Time:7:52 pm.
I bought a new guitar this evening.

This newest addition to my collection, my seventh guitar, is an American Vintage 1952 Fender Telecaster in butterscotch blonde finish.

This is the first Fender Telecaster in my collection. I have wanted this guitar for years.

My final sales price was $1,394.24.

Influenced by one of his promo pictures and a live concert, I had been meaning to buy the Eric Johnson Signature Stratocaster in candy apple red finish since I had first seen it on the wall at Guitar Center a few months back. Upon closer inspection, I found a small scratch on the guitar body, and I told Charles I did not want to buy that one. He told me he would look for another one in the region.

Looking back at December 2005 entries, I made a small list of my first six guitars and said that I did not know what was in store for 2006, but I was definitely looking at a 1952 Fender Telecaster. Well here I go.

I actually do not remember that I said that, but similarly: I do not know what is in store for 2007, but I am definitely looking at a Gibson ES-335 reissue in translucent red with block inlays.

And I am definitely looking at my new nurse friend Monique.

(Hey, it's worth a shot.)
Comments: Add Your Own.

Thursday, November 2nd, 2006

Subject:Happy November
Time:11:48 pm.
Hello, all. I hope you have been well these past few months. It has been quite a while since I last visited you.

The big news, as of a few minutes ago, is that, pending my payments to post to my accounts, I am now officially out of credit card debt. Woohoo!

This is a great feeling, to be back in black. I had paid off the Amazon.com Platinum Visa card on 03 October, and all that was left was my Guitar Center Preferred Player Credit Card, for which I still owed $1,726.71. This was the Eric Johnson Signature Fender Stratocaster I bought in December of last year on a no payment, no interest deal.

I've had the funds for several months now, but I never got around to sending in a check or logging on to my account online. Now I am out of debt and I plan to stay out, baby!

I have been in credit card debt since August 2004. I had paid off all my balances then, and then buying books for college courses put me back in the hole. I fell deeper into the hole by overspending at Amazon.com (Christmas purchases), Guitar Center, The Container Store, Foley's, Hallmark Gold Crown, and GAP.

I recently celebrated one year of employment with the Harris County Sheriff's Department. Halloween was my start date last year, but I hired on 17 October.

Part of what helped me pay off my credit cards so fast is the overtime program with the Sheriff's Office. I have been working like crazy the past few months, and I also have not been spending too much money on unnecessary purchases.

I work double shifts (sixteen hours total), and I also work on my days off, and the time-and-a-half adds up to some great paychecks. I have been averaging over 130 hours per paycheck just in overtime pay, and lately I have been working the maximum amount of overtime allowed by policy: 144 hours. (This is overtime salary without my regular 80 hours for base salary).

Harris County Commissioners Court started paying for overtime just late last year in order to keep adequate staffing numbers. A lot of employees have been taking advantage of it. However, overtime pay with the Sheriff's Office is not going to last forever, so I am going to work as much as I can in the near future to take advantage of it myself.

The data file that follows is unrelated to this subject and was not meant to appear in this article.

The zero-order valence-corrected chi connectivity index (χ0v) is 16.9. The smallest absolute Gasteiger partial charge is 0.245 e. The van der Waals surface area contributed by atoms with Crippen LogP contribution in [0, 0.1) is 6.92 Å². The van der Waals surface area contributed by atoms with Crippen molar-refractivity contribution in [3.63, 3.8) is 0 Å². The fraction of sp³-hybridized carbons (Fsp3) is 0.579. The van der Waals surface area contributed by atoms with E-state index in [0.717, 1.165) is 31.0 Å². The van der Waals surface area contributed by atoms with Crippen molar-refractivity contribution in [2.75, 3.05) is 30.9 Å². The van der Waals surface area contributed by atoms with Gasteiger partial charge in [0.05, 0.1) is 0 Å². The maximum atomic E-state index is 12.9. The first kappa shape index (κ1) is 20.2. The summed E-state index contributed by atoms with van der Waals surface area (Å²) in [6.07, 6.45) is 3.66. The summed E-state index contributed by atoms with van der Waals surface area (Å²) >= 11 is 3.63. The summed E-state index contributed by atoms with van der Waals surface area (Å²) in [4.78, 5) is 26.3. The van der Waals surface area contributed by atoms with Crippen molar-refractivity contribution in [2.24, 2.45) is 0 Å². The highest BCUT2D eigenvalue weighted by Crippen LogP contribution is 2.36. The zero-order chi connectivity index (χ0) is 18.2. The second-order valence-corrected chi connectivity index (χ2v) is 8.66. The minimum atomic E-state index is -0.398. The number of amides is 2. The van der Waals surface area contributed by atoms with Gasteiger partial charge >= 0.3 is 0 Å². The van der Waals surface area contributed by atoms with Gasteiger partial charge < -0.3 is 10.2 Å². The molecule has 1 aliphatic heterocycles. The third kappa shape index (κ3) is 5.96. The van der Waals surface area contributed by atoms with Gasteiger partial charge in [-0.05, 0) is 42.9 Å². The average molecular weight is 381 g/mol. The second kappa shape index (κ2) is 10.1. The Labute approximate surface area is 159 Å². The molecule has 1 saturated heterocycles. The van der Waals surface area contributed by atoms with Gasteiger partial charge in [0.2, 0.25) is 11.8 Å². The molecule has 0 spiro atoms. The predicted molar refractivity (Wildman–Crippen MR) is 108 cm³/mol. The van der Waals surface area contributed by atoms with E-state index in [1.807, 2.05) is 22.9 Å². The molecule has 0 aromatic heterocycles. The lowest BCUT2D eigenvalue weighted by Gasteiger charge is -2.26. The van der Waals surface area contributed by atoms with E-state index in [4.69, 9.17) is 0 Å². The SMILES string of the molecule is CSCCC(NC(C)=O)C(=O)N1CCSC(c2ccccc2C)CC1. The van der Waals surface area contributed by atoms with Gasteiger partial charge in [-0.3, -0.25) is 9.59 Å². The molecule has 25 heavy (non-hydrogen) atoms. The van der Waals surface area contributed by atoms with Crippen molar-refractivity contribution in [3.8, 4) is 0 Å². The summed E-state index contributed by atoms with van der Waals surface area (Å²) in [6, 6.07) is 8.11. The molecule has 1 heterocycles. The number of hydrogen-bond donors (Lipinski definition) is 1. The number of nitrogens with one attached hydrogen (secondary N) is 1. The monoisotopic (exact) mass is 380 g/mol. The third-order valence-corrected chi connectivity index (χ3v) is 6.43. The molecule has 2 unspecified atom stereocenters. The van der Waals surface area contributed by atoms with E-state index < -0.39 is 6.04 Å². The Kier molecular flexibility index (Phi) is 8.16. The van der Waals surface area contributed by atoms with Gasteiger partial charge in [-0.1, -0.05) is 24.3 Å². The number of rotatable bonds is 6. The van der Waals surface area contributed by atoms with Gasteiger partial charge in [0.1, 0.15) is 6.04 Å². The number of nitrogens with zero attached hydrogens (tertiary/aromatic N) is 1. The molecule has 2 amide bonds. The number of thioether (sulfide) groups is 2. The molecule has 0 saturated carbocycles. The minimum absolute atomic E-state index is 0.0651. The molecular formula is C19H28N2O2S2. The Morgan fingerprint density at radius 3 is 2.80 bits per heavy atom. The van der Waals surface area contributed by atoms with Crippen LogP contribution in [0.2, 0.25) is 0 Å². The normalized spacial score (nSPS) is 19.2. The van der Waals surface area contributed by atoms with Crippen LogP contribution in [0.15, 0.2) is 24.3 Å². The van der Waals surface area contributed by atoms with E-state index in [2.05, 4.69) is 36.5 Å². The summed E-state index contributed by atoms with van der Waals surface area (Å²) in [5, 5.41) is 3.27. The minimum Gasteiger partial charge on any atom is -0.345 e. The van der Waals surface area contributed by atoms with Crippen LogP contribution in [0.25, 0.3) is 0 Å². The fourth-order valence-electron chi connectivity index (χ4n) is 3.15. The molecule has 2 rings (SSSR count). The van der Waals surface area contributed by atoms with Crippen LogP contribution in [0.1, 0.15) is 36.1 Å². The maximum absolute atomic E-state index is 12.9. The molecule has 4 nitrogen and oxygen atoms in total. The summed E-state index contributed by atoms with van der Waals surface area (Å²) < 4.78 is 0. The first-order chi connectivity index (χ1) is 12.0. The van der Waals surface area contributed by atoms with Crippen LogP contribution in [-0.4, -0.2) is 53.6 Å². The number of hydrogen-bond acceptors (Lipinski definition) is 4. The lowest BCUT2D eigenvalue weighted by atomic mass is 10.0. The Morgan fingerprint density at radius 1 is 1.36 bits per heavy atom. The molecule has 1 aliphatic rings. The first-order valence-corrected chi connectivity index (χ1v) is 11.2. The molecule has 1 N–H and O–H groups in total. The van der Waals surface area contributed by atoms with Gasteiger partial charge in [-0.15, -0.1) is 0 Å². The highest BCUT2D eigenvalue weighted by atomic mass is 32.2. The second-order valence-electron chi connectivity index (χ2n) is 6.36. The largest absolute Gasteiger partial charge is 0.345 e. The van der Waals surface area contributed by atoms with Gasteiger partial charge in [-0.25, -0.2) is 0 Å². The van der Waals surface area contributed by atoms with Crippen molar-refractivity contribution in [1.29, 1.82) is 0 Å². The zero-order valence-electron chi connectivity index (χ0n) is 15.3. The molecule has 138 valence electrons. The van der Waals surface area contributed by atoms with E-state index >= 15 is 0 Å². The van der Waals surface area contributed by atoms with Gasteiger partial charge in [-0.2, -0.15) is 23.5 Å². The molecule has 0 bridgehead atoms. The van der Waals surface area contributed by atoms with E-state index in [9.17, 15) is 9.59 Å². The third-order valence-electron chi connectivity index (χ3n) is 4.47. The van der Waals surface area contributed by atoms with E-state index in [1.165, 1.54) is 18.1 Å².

As you can imagine, working so much does not leave me any time for a personal life, and I haven't had much of a life outside of work. I took a leave of absence from Northwest Fire Department 08 September just so I could beef up the overtime hours, and that took out firefighting, one of the things I most enjoyed doing.

When I work doubles, I work my regular eight at night, and then I stay over another eight hours for the day shift. Once I get off after 1400 hours, I head home, eat maybe, take a quick shower, and then I take a quick four-hour (at best) "nap" before I head back to work and do another double shift. Consequently, I do not have much time to watch television or play the guitar.

Most weeks, I work on both my days off. I have worked as many as 41 days straight without one single day off (the first 41-day stretch over all of March, and the second 41-day stretch I just completed over all of October). For the first stretch, I did maybe three doubles the entire time. For the second stretch, I was working three, four doubles per week. I have worked as many as four double shifts in a row. All of this work drains my energy, but I enjoy it so far, and the paychecks are not bad at all.

Over the past few weeks, I have been working female lockdown more often than I used to, as many as four to five days out of the week. Unlike some of my coworkers, I don't mind working female lockdown. The sergeants trust me with the half-hour rounds, and they know I will keep the lockdown pod clean. Sergeant Nimmo said I run lockdown better than anyone else. If I am not working lockdown, then I am moving all around as a floor rover, or the sergeants have me take care of trouble pods. I stay busy no matter where I am assigned.

In the near future, I will still be working a lot. I have a big Amazon.com purchase coming up, and I will look into something special for Christmas. Today's weather made me feel like shopping. This morning, I had flashbacks to several days at Baylor and driving back to Houston on chilly evenings. I have been meaning to write some entries about my memories from Baylor.